You probably already know about the heart health benefits of eating fish. But, did you know that same seafood also offers health benefits for your growing baby? There is a lot of misinformation about eating seafood while pregnant and breastfeeding. As fish-loving dietitian-nutritionists who work with the National Fisheries Institute, we’re here to set the record straight and help you navigate the murky waters of pregnancy nutrition.
Fish is a Key Part of a Healthy Pregnancy Diet
As an expectant mom, you want to eat the right foods for a healthy and bright baby. Lots of moms know about the importance of calcium, fruits and veggies, and protein, but many women don’t realize the value of eating seafood while pregnant and how much of it they should be eating. Extensive research shows that eating fish 2 to 3 times a week can deliver significant health benefits for mom and baby, from a healthy heart and reduced anxiety during and after pregnancy to optimal baby brain and eye development. Avoiding fish during pregnancy can mean missing out on critical nutrients like omega-3s.
The Benefits of Eating Fish Don’t End When Your Baby is Born
Eating seafood is important for your child’s growth and development. Regularly eating fish increases the amount of omega-3s, such as DHA, in mom’s breast milk. Studies have shown that babies born to mothers who ate at least 2 to 3 seafood meals per week during their pregnancy reached milestones earlier than babies whose mothers ate little or no fish. TIME recently published an article on The 50 Healthiest Foods of All Time (With Recipes) that highlighted the benefits of eating seafood for women who are pregnant and breastfeeding: “Choosing fish rich in essential Omega-3 fatty acids, like tuna-and even canned tuna-can promote immunity, heart health and may even lessen postpartum depression.”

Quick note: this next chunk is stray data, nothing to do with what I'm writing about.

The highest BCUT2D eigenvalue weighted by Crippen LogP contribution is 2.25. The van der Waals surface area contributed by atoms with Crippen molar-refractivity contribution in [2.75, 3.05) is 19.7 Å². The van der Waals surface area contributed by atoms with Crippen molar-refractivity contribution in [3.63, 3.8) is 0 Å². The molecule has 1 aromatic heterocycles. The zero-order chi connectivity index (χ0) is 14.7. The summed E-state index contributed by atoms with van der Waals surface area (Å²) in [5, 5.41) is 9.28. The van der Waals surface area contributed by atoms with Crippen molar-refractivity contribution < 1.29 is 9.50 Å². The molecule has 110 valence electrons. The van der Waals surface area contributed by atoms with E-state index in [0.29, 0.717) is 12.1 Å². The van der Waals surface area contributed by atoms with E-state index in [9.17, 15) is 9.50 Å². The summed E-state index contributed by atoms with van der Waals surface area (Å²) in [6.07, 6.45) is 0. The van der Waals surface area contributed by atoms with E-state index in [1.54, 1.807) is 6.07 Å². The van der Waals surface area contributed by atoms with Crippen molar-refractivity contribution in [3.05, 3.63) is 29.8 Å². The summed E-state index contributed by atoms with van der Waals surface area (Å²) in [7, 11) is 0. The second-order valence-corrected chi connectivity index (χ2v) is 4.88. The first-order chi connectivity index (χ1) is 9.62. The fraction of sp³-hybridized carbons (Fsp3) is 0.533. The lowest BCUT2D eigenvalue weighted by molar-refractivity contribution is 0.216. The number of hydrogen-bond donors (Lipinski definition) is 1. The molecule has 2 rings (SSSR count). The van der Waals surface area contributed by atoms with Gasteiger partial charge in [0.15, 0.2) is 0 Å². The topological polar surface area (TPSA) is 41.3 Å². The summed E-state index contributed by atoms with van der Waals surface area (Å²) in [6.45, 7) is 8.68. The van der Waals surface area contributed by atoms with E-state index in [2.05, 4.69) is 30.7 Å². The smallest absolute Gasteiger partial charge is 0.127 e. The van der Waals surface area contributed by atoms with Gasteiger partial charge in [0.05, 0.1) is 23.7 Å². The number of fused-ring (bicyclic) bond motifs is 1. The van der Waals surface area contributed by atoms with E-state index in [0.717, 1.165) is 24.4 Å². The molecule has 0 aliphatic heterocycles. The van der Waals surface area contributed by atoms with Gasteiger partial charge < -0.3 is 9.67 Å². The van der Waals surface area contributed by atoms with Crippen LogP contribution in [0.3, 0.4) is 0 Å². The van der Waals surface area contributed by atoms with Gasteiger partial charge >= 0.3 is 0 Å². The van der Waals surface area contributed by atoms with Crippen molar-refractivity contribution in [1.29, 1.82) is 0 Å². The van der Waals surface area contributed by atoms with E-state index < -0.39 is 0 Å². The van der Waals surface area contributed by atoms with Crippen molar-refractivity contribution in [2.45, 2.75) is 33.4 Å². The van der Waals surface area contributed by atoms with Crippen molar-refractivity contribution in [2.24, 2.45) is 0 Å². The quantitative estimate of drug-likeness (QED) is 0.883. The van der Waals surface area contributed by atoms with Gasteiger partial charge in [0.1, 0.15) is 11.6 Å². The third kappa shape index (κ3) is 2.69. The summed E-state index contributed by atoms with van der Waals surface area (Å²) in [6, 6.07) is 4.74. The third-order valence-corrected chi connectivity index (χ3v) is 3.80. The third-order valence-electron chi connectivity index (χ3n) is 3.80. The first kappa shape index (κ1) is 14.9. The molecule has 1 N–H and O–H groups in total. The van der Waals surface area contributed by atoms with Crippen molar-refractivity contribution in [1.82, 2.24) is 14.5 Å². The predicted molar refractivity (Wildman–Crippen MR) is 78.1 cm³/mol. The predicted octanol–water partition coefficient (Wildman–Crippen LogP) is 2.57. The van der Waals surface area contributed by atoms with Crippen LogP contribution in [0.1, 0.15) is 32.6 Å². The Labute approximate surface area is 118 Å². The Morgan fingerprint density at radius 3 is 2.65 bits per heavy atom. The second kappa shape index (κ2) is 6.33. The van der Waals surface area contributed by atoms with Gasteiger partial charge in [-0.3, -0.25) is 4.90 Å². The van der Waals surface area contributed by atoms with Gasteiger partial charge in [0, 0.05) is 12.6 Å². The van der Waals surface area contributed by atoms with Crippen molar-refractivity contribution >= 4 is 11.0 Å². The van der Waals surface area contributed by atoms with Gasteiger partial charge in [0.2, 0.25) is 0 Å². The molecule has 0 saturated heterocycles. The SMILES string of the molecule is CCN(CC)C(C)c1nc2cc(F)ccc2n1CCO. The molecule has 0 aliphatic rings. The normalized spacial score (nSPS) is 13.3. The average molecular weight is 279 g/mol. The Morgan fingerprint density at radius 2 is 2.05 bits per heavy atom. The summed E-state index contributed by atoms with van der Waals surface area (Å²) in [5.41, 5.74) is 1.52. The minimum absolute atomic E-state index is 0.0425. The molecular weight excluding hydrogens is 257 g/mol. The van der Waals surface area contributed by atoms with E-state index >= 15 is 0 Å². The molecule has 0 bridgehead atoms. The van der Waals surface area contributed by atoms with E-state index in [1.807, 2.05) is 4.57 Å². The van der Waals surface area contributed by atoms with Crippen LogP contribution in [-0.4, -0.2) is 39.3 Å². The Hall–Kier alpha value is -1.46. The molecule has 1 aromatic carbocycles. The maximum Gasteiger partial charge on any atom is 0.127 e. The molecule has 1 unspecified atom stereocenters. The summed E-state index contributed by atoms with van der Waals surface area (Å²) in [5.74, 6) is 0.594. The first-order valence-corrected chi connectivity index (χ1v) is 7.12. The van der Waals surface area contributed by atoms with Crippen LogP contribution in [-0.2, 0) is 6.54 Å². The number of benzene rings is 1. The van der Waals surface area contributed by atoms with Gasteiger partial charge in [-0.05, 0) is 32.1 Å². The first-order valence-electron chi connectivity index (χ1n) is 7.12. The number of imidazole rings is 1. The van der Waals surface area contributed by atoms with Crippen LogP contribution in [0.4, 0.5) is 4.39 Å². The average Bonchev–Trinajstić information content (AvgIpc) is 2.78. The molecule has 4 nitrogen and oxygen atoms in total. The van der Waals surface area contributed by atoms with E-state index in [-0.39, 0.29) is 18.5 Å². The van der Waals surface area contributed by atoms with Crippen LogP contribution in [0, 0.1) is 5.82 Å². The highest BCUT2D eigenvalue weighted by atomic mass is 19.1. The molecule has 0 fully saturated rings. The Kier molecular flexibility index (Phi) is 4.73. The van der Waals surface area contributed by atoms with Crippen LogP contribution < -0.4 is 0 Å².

Dealing With Pregnancy Cravings
Incorporating seafood into your diet while pregnant can even help ease your pregnancy cravings. Scouring the grocery aisles for something sweet? Try drizzling a cranberry glaze over your salmon. In the mood for something salty? Adding some walnuts to your tuna salad may do the trick.
How Much Fish Should I Eat?
Recent reports show that pregnant women in the U.S. are not consuming the recommended amounts of fish. The 2010 Dietary Guidelines for Americans recommend that women who are pregnant or breastfeeding eat at least 8 and up to 12 ounces (or 2-3 meals) of a variety of seafood per week. There are only four rarely eaten fish that pregnant and breastfeeding women should avoid—shark, swordfish, king mackerel and tilefish. All other fish can—and should—be enjoyed for your, and baby’s, optimal health.
Rima Kleiner, MS, RD and Jennifer McGuire, MS, RD share the latest in seafood science, news and recipes on Dish on Fish. Follow them on Twitter @DishOnFish
DISCLAIMER: The opinions expressed by Rima Kleiner, Jennifer McGuire, and those providing comments are theirs alone, and do not reflect the opinions of Pregnancy Awareness Month (PAM) or any employee thereof. PAM is not responsible for the accuracy of any of the information supplied by Rima Kleiner and Jennifer McGuire. Consult with your own medical provider regarding your individual health questions or concerns.
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